eLearning has been part of the training scene for many years, but it has become increasingly important now that high-speed broadband internet is widely available.
It usually takes the form of lesson materials, incorporating varying degrees of student interactivity, that can be accessed through a computer, tablet or smartphone over the internet, along with central collection of results on student activity and attainment.
In this form, there is no online participation of an instructor; student interaction is purely with the materials and programs on the lesson supplier’s server.
Other types of eLearning include webinar formats – a live instructor guides remote students through a presentation. This provides some of the benefits of conventional classroom sessions – the instructor can respond flexibly to specific concerns of the students.
The advantages of eLearning:
Courseware – the lesson materials, held on a server and streamed to students as required
Learning Management System (LMS). A software system that handles the registration of students on courses, sending out of instructions, recording of student activity and attainment.
There are many suppliers of LMS products, and large-scale users of eLearning will often make use of these. However courseware suppliers will usually supply LMS facilities as part of their service to their customers.
Bespoke materials or off-the-shelf?
Some subjects are well suited to a “generic” treatment, and so are well provided for by way of off-the shelf materials. If these are of good quality, they represent excellent value.
Where a generic product provides a reasonable fit with the specific needs of an organization, it can be cost-effective to adapt or extend it with bespoke material.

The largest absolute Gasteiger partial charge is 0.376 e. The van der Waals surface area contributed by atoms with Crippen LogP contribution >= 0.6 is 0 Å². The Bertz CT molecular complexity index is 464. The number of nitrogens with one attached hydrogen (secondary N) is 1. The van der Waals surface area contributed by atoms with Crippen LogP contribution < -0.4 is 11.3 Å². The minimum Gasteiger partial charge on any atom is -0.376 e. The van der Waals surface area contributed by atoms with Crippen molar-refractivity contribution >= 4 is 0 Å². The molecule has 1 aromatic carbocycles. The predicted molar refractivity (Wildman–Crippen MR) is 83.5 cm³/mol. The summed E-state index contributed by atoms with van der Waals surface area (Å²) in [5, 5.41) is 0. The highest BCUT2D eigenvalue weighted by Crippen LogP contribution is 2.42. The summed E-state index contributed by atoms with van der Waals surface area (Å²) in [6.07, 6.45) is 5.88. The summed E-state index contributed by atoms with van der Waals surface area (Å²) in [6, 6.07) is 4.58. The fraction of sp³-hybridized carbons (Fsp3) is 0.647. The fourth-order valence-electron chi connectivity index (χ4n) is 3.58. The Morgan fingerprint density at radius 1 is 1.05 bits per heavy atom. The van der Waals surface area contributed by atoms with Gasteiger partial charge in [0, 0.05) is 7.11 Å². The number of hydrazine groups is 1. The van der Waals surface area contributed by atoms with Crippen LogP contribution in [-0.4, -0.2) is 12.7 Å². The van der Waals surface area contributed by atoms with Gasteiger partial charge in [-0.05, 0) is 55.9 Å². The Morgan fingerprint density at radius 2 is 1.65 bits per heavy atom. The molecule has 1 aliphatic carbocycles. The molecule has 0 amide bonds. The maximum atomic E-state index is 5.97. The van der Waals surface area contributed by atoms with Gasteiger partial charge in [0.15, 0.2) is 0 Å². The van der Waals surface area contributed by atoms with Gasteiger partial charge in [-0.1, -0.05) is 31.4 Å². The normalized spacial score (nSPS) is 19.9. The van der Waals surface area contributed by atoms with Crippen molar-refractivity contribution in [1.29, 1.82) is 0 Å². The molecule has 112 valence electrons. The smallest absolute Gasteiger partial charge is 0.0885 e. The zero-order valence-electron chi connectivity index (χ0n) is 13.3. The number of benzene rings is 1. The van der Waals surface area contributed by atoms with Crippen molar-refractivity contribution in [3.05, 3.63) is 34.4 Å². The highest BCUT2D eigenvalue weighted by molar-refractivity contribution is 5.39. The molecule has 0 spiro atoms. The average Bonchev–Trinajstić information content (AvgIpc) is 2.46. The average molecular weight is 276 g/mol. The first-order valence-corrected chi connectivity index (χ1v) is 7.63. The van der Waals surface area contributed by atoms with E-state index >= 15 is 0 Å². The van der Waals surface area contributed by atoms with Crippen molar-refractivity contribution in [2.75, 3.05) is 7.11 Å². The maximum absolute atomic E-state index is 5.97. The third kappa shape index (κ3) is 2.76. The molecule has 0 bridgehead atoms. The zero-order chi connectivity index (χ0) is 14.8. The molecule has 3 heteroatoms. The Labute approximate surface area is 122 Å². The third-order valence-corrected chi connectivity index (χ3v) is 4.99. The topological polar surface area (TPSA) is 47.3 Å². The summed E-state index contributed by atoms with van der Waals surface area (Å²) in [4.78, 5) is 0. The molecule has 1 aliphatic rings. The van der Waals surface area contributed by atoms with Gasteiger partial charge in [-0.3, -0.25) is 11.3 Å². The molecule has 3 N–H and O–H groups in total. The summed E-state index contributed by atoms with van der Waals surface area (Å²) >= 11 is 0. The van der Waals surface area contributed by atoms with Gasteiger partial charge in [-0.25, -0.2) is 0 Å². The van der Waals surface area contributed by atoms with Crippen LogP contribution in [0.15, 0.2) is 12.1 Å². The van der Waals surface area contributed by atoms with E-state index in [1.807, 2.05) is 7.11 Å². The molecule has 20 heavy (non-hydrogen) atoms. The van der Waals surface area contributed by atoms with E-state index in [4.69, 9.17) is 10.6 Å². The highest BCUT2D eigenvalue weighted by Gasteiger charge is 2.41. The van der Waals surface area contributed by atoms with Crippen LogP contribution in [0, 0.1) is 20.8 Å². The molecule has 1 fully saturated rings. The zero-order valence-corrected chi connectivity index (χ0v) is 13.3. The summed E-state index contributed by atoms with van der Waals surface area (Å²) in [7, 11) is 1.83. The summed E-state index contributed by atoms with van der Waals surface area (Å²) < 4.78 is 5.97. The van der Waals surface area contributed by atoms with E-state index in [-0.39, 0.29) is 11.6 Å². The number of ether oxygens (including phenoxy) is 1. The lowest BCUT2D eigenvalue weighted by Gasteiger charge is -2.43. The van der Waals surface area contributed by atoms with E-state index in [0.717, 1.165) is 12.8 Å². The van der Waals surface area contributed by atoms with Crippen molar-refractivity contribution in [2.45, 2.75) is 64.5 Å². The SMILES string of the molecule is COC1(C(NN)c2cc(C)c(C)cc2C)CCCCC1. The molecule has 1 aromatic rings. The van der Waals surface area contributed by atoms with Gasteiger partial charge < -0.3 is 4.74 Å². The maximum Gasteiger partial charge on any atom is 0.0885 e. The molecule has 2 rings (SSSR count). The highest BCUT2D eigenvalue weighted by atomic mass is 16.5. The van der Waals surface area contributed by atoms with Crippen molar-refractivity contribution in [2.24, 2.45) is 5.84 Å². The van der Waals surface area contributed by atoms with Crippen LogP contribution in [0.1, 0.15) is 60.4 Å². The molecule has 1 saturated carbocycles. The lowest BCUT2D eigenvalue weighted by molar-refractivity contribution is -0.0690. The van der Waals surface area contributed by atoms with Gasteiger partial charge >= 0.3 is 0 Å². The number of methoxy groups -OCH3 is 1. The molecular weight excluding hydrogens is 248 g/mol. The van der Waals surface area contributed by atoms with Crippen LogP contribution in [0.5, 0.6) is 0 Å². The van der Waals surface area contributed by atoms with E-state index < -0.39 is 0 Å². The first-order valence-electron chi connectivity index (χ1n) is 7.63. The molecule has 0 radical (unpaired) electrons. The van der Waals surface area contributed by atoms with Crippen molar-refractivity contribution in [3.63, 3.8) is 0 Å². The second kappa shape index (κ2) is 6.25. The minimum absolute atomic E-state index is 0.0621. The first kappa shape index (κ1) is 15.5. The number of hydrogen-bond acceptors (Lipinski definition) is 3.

Development of eLearning materials from scratch is a labour-intensive process, and so costs can be high. Organisations who are considering the commissioning of courseware should take into account not only the costs of the developer, but also the internal resources that will be needed to support the project.
What makes for quality in eLearning materials?
It is widely agreed that the quality of commercially-available courseware is highly variable. At its most basic, material can be produced that is essentially “page turning” through screens that are much like PowerPoint presentations, with occasional questions and a quiz at the end. These provide a poor experience for learners, many of whom will simply abandon the course.
There is a well-established body of psychological research on lesson effectiveness, which emphasizes correct interaction design – the engagement of the student’s learning processes by questions which, for example, require making use of information rather than simply memorizing it.
The use of rich media such as video is often recommended as a means of maintaining student interest. This is clearly essential when teaching soft skills that involve interacting with others. However in other settings its use can conflict with other priorities.
Prospective purchasers and commissioners of courseware are strongly advised to spend time looking at demonstration material from suppliers, so they can form their own judgements about the design approach that is being taken and its suitability for their audience.
If we provide eLearning, will our staff use it?
Uptake of eLearning provision will depend on several factors. Preparation of students is important, and ideally there should be a link to a staff development programme or similar. It is important to follow up those who are not spending time on the course – the learning management system makes this straightforward
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